In a move that surprised many observers, on Jan. 20, 2011, the District of Columbia U.S. District Court in Sierra Club v. Lisa Jackson, No. 01-1537 (Jan. 21, 2011), denied EPA’s Dec. 7, 2010, motion for a 15-month extension to finalize controversial “Boiler MACT” regulations for commercial/ industrial and institutional facilities. EPA has been under a court order to promulgated these regulations, and had requested additional time based on the high volume of comments – more than 4,800 – received on its June 4, 2010, Proposed Rule (75 Fed. Reg. 32006) and the anticipated need to substantially change and re-propose the regulations. But, in an opinion that reveals the court’s impatience with EPA’s inability to finish this rulemaking (which originally began in 2006), the court found EPA failed to demonstrate it is impossible to complete the rulemaking without the requested delay, and placed EPA on a fast-track to promulgate the Final Rule by Feb. 21, 2011.
EPA almost immediately issued a highly unusual press release, announcing its intent to comply with the order, but also plainly indicating it will grant any motion for administrative reconsideration it may receive in the rulemaking docket. Although the content of the final rules is still unknown, EPA has essentially invited a motion for reconsideration from regulated entities by stating it will re-open public review and comment on the Final Rule during reconsideration.
While EPA seeks to provide assurance that the Final Rule promulgated in February will not be the last word, EPA does not state it will stay the effective date of the Final Rule during reconsideration. Absent an administrative stay of the effective date, the rule will become effective for new sources within 60 days after its publication in the Federal Register (i.e., by the end of April 2011. (Existing sources will likely have three years to comply.)
While an administrative stay would appear appropriate in this case, the court and the petitioners in Sierra Club could view any such stay as circumvention of the court’s order. Further, any appeal of the Final Rule with a request for a judicial stay would go directly to the D.C. Circuit U.S. Court of Appeals, where the court would be in the odd position of being asked to stay the effect of a rule after the District Court refused to allow EPA time to fix it. In another scenario, the District Court could be trumped if Congress were to intervene during the 60-day Congressional Review Act period.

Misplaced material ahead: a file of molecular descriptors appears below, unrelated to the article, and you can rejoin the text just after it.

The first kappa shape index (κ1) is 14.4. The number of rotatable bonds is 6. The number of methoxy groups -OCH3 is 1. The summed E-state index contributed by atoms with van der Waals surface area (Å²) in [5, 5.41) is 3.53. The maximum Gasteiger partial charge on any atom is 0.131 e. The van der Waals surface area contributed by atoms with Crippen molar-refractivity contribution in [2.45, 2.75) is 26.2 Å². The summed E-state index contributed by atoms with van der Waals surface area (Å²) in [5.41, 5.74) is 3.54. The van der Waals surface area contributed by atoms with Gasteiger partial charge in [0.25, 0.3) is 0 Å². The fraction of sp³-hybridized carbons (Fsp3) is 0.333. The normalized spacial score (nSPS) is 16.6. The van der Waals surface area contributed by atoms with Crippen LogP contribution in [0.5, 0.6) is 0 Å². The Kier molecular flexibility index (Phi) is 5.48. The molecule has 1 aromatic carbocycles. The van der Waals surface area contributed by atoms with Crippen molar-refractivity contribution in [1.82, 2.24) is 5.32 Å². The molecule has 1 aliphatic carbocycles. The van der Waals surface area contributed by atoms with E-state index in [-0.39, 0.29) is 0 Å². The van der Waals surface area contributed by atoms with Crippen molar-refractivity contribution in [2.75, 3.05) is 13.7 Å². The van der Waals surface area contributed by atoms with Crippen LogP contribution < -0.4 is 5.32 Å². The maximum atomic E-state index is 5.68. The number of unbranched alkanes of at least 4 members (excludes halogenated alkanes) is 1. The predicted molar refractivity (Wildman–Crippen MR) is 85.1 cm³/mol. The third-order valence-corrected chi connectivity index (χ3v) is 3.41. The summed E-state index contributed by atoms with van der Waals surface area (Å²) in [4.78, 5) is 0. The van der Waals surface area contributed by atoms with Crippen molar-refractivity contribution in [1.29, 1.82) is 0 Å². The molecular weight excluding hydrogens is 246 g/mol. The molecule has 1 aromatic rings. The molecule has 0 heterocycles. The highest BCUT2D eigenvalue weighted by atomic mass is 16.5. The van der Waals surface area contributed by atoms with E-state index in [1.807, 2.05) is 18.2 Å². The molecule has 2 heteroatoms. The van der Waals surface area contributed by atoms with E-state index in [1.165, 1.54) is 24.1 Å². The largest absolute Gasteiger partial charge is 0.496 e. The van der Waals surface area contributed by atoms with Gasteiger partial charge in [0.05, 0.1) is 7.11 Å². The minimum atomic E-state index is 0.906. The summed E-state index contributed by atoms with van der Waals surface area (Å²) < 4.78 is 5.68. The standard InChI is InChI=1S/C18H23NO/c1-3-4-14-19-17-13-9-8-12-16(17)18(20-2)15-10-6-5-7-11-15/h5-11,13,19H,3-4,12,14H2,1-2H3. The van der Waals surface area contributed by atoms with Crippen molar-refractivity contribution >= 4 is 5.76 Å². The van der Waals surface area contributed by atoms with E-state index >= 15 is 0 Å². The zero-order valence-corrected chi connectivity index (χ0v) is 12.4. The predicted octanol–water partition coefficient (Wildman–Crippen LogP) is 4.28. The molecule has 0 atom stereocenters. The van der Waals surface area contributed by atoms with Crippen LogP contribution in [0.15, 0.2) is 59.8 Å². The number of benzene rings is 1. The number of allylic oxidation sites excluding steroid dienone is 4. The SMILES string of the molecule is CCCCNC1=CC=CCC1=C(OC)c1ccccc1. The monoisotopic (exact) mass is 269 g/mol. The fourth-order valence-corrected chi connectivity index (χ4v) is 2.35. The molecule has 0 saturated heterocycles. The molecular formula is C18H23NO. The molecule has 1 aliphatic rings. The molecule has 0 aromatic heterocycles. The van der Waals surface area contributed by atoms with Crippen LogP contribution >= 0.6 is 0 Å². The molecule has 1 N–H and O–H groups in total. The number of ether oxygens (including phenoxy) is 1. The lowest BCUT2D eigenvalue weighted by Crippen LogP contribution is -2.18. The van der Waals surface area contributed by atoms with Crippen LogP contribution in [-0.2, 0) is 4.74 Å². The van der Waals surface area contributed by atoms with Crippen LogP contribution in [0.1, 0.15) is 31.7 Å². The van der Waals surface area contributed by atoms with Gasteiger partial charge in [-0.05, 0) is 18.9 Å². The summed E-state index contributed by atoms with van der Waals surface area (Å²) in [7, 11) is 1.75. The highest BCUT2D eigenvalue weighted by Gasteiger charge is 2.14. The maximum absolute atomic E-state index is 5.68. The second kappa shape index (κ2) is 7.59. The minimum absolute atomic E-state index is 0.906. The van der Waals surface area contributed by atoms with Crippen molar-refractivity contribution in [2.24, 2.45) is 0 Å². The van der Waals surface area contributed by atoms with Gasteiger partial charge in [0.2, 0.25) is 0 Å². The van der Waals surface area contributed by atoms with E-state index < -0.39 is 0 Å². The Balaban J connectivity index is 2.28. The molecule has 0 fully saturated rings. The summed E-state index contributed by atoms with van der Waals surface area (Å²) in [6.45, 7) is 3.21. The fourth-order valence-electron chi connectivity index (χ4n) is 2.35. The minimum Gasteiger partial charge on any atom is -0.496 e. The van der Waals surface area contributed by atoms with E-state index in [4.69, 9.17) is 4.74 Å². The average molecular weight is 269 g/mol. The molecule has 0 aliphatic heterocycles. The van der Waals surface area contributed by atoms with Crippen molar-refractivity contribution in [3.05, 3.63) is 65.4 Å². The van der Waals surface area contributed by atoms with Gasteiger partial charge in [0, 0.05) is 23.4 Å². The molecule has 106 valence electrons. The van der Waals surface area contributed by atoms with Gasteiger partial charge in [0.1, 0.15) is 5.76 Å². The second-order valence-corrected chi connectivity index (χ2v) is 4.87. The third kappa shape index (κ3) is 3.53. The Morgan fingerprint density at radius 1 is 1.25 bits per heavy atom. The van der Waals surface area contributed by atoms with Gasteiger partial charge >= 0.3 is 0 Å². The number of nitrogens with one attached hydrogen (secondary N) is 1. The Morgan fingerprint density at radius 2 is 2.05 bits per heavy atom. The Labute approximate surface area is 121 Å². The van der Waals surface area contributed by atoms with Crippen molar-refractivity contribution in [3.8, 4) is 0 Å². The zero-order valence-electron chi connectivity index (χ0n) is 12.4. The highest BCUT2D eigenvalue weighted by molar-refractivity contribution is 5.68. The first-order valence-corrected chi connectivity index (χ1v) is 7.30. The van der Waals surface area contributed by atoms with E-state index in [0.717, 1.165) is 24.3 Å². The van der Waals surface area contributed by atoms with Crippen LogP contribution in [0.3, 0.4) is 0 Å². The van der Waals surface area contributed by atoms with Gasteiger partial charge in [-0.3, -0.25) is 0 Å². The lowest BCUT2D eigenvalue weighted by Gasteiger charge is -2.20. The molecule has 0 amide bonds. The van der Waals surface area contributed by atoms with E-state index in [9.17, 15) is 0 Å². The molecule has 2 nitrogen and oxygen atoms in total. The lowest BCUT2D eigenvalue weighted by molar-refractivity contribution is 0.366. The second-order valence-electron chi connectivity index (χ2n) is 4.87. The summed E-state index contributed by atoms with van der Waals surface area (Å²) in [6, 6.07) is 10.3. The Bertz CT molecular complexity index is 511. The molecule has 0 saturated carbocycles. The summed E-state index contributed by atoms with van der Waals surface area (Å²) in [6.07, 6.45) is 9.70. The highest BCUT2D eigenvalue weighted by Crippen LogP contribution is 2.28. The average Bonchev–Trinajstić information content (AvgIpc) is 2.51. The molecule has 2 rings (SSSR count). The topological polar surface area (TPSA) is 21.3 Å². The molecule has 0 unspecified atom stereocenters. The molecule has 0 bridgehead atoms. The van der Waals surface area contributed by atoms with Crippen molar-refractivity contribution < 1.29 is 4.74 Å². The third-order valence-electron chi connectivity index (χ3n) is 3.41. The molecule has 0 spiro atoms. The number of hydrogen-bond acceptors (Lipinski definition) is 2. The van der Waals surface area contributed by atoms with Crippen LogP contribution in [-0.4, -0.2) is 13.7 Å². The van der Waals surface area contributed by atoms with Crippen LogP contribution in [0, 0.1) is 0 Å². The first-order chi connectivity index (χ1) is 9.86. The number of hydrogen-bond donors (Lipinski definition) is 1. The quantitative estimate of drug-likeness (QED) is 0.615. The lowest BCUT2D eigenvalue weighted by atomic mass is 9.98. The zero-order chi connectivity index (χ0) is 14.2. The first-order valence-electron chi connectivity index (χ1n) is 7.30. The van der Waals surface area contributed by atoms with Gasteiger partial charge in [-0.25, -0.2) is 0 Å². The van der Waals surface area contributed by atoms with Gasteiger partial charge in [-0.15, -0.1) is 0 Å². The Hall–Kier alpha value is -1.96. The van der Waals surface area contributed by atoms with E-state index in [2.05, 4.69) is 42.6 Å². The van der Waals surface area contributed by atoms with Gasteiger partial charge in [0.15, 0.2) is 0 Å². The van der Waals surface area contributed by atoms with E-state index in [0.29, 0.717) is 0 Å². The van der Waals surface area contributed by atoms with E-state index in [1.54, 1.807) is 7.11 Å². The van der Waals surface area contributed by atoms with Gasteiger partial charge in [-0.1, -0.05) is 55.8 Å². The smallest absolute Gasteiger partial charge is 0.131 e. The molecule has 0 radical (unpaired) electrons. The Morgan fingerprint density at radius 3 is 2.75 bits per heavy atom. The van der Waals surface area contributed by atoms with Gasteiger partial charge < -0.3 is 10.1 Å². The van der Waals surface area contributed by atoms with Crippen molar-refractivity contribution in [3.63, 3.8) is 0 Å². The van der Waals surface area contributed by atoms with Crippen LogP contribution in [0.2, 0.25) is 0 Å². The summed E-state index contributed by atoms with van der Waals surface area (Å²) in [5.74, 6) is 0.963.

The Proposed Rule was widely criticized by regulated entities as misapplying the Clean Air Act’s Maximum Achievable Control Technology (MACT) requirements, and creating overly stringent and unworkable standards for “major” and “area” sources of hazardous air pollutants. During the comment period following the proposal, two things happened: (1) the proposal became the environmental “poster child” for job destroying administrative regulation; and (2) EPA amassed a scientific record that EPA acknowledges requires substantial revision of its proposed rules.
The EPA press release gives affected entities reassurance that “The standards will be significantly different than what EPA proposed in April 2010.” But, what those changes will be and whether they will satisfy the many concerns raised by the regulated community is unknown. A significantly changed rule is generally subject to re-proposal, and in the absence of that, may be voided under the Administrative Procedure Act (APA) simply on the basis that the public did not have opportunity to review it. EPA reconsideration may provide an avenue for avoiding an APA challenge and continuing this rulemaking to a sensible conclusion. But if the rule goes into effect before that process is concluded, state permitting authorities will be left in a quandary as to how to address boiler requirements in pending new source permits.
With this court order, the Boiler MACT roller coaster ride continues – stay tuned for an interesting next few months. For further information and analysis of EPA’s Boiler MACT rulemaking, please contact the authors.